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# Reduction (mathematics)

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In mathematics, **reduction** refers to the rewriting of an expression into a simpler form. For example, the process of rewriting a fraction into one with the smallest whole-number denominator possible (while keeping the numerator an integer) is called "reducing a fraction". Rewriting a radical (or "root") expression with the smallest possible whole number under the radical symbol is called "reducing a radical". Minimizing the number of radicals that appear underneath other radicals in an expression is called denesting radicals.

## Algebra

In linear algebra, *reduction* refers to applying simple rules to a series of equations or matrices to change them into a simpler form. In the case of matrices, the process involves manipulating either the rows or the columns of the matrix and so is usually referred to as *row-reduction* or *column-reduction*, respectively. Often the aim of reduction is to transform a matrix into its "row-reduced echelon form" or "row-echelon form"; this is the goal of Gaussian elimination.

## Calculus

In calculus, *reduction* refers to using the technique of integration by parts to evaluate a whole class of integrals by reducing them to simpler forms.

## Static (Guyan) Reduction

In dynamic analysis, *static reduction* refers to reducing the number of degrees of freedom. *Static reduction* can also be used in FEA analysis to refer to simplification of a linear algebraic problem. Since a static reduction requires several inversion steps it is an expensive matrix operation and is prone to some error in the solution. Consider the following system of linear equations in an FEA problem:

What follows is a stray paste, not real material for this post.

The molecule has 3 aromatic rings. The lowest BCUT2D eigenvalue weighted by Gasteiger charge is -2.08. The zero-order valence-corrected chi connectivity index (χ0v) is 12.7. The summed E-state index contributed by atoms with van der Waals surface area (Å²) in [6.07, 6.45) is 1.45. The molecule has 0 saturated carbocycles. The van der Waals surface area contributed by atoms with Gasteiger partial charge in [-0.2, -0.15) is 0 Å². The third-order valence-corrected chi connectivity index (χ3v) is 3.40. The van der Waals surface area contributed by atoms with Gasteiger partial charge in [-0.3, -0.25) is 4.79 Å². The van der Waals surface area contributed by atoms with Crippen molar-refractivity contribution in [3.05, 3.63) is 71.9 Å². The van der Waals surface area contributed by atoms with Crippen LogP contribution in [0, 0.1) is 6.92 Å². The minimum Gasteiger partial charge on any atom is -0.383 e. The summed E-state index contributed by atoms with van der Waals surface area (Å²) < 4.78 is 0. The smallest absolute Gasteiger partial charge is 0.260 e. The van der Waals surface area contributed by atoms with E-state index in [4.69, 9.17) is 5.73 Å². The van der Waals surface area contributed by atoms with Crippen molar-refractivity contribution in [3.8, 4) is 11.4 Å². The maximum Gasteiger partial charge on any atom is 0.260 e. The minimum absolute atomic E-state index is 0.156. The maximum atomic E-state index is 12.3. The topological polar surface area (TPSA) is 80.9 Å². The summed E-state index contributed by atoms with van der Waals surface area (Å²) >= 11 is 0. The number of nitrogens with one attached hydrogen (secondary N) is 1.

- <math>

\begin{bmatrix} K_{11} & K_{12} \\ K_{21} & K_{22} \end{bmatrix}\begin{bmatrix} x_{1} \\ x_{2} \end{bmatrix}=\begin{bmatrix} F_{1} \\ F_{2} \end{bmatrix} </math>

where *K* and *F* are known and *K*, *x* and *F* are divided into submatrices as shown above. If *F*_{2} contains only zeros, and only *x*_{1} is desired, *K* can be reduced to yield the following system of equations

- <math>

\begin{bmatrix} K_{11,reduced}\end{bmatrix}\begin{bmatrix} x_{1} \end{bmatrix}=\begin{bmatrix} F_{1} \end{bmatrix} </math>

*K*_{11,reduced} is obtained by writing out the set of equations as follows:

- <math>

K_{11}x_{1}+K_{12}x_{2}=F_{1}\quad \text{(Eq. 1)} </math>

- <math>

K_{21}x_{1}+K_{22}x_{2}=0.\quad \text{(Eq. 2)}

</math>

Equation (2) can be solved for <math>x_2</math> (assuming invertibility of <math>K_{22}</math>):

- <math>

-K_{22}^{-1}K_{21}x_{1}=x_{2}. </math>

And substituting into (1) gives

- <math>

K_{11}x_{1}-K_{12}K_{22}^{-1}K_{21}x_{1}=F_{1}. </math>

Thus

- <math>

K_{11,reduced}=K_{11}-K_{12}K_{22}^{-1}K_{21}. </math>

In a similar fashion, any row/column *i* of *F* with a zero value may be eliminated if the corresponding value of *x*_{i} is not desired. A reduced *K* may be reduced again. As a note, since each reduction requires an inversion, and each inversion is a *n*^{3} most large matrices are pre-processed to reduce calculation time.